Octofest kicked off with a lively mix of diverse sets and even livelier participants
What: Octofest, the eighth annual UIG international improvisation festival
Who: The Notorious UIG and guests
When: January 23-26, 7:00-9:00 p.m.
Where: Edmonton Clinic Health Academy L1-190
Tickets: By donation
I knew I was in for a great show as soon as the two emcees came in acting as a couple of children in a large raincoat pretending to be an adult. The laughs didn’t stop here, as the first show of Octofest, the eighth annual international improv festival hosted by our own Notorious UIG (University Improv Group), proved to be a terrific start to the whole event. Each of the festival’s four shows consisted of multiple sets being performed by different improv troupes from all across Canada and the United States.
The variety of talent at this event made for refreshingly diverse performances. The four groups in the opening show each had their own improv style and unique vibe. That said, the actors always integrated the audience by asking them for prompts. All of the members in one group wore ties, which went well with their office-based scene.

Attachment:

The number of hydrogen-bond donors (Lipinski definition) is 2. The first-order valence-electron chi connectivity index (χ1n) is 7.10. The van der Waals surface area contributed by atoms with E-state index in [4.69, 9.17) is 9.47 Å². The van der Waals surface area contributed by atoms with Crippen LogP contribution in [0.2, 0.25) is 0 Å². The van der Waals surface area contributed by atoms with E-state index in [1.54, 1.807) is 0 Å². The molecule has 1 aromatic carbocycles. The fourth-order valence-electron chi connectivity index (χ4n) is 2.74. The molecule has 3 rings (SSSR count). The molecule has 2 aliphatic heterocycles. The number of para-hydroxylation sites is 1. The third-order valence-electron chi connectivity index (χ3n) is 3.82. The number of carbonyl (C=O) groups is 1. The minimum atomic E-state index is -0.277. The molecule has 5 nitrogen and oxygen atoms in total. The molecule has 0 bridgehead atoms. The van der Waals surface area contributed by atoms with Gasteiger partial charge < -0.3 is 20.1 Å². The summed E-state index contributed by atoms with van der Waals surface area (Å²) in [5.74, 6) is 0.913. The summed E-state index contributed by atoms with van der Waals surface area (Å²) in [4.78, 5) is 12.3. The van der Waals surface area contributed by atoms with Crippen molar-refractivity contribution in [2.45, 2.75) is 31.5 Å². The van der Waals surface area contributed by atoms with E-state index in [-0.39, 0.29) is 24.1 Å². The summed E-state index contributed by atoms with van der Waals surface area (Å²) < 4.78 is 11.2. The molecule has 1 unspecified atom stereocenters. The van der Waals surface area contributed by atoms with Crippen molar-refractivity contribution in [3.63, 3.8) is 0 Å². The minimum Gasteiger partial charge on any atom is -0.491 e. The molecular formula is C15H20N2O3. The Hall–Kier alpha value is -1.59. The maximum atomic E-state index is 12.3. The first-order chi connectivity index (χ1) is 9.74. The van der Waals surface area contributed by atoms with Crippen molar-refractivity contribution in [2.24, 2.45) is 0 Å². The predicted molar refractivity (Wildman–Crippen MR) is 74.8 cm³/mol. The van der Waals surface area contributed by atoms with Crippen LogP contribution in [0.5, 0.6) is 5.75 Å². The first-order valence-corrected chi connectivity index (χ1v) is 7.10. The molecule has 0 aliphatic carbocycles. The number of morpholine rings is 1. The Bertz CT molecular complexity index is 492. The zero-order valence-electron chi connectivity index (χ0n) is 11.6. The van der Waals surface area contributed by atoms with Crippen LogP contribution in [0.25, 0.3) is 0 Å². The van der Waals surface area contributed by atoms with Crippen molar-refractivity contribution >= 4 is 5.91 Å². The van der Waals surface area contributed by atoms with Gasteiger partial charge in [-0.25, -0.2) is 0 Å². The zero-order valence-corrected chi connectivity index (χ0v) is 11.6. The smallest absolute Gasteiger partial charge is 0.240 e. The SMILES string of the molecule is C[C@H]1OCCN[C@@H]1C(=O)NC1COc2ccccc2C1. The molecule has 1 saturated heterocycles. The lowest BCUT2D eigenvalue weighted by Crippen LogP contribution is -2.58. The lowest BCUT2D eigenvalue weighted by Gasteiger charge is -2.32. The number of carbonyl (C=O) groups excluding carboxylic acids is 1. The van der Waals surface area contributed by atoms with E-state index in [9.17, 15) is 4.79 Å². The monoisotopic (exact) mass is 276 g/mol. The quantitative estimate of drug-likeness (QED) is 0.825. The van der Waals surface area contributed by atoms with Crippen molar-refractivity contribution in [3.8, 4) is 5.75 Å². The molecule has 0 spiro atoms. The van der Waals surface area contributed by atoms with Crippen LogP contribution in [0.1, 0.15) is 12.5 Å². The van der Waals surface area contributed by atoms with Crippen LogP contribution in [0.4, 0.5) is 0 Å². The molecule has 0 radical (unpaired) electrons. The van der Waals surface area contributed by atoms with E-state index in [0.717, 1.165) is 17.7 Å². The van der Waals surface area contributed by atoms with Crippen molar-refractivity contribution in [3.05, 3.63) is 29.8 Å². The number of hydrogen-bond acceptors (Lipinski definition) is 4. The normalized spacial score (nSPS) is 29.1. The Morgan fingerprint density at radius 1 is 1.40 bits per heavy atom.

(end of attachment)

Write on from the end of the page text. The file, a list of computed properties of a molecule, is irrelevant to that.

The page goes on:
One group from the U of A called themselves the “Straight White Men,” which was ironic since none of them were, well, straight white men. Their set recreated some of their life experiences, focusing on each of their unique identities. Other memorable performances were a wacky scene about broccoli and a first date at a bowling alley where two performers were controlled like puppets by a third member of their troupe.
Each group presented for around 30 minutes, with an intermission happening at the midway point. During this time, the audience could buy food and beverages (both alcoholic and non-alcoholic) from a concession stand and also participate in a mystery-box raffle. On the opening night, the box’s goodies included a hot dog hat and an owl stuffed toy.
All in all, the first show of Octofest was an enjoyable celebration of young talent, where a large part of the fun came from seeing people take chances and not take themselves too seriously. When the scenes went awry, it was just an excuse to be even funnier — for example, in one skit where an actor played the deaf Beethoven, his teammate mistakenly called him Bach, causing uproar in the audience. Rather than pausing to correct this involuntary gag, the two actors continued with their skit, which was a terrific moment of improv on their part.
Such spontaneity bodes well for the shows to come, not just this year, but also in the hopefully many years of UIG international improv festivals to come.